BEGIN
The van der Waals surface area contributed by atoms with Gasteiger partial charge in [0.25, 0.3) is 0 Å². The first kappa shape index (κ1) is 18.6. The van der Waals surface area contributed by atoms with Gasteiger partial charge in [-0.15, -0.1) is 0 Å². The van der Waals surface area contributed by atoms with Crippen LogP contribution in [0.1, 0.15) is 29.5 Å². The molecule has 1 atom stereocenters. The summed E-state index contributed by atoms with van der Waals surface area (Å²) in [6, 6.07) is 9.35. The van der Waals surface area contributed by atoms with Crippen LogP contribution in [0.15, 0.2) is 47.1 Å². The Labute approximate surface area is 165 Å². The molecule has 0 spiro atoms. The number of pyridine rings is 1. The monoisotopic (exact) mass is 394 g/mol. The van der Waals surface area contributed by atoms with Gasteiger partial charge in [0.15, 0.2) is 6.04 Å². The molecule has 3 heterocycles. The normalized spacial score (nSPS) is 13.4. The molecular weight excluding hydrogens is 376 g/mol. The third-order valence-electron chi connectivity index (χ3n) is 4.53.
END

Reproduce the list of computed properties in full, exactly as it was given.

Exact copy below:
The van der Waals surface area contributed by atoms with Gasteiger partial charge in [0.25, 0.3) is 0 Å². The first kappa shape index (κ1) is 18.6. The van der Waals surface area contributed by atoms with Gasteiger partial charge in [-0.15, -0.1) is 0 Å². The van der Waals surface area contributed by atoms with Crippen LogP contribution in [0.1, 0.15) is 29.5 Å². The molecule has 1 atom stereocenters. The summed E-state index contributed by atoms with van der Waals surface area (Å²) in [6, 6.07) is 9.35. The van der Waals surface area contributed by atoms with Crippen LogP contribution in [0.15, 0.2) is 47.1 Å². The Labute approximate surface area is 165 Å². The molecule has 0 spiro atoms. The number of pyridine rings is 1. The monoisotopic (exact) mass is 394 g/mol. The van der Waals surface area contributed by atoms with Gasteiger partial charge in [0.15, 0.2) is 6.04 Å². The molecule has 3 heterocycles. The normalized spacial score (nSPS) is 13.4. The molecular weight excluding hydrogens is 376 g/mol. The third-order valence-electron chi connectivity index (χ3n) is 4.53.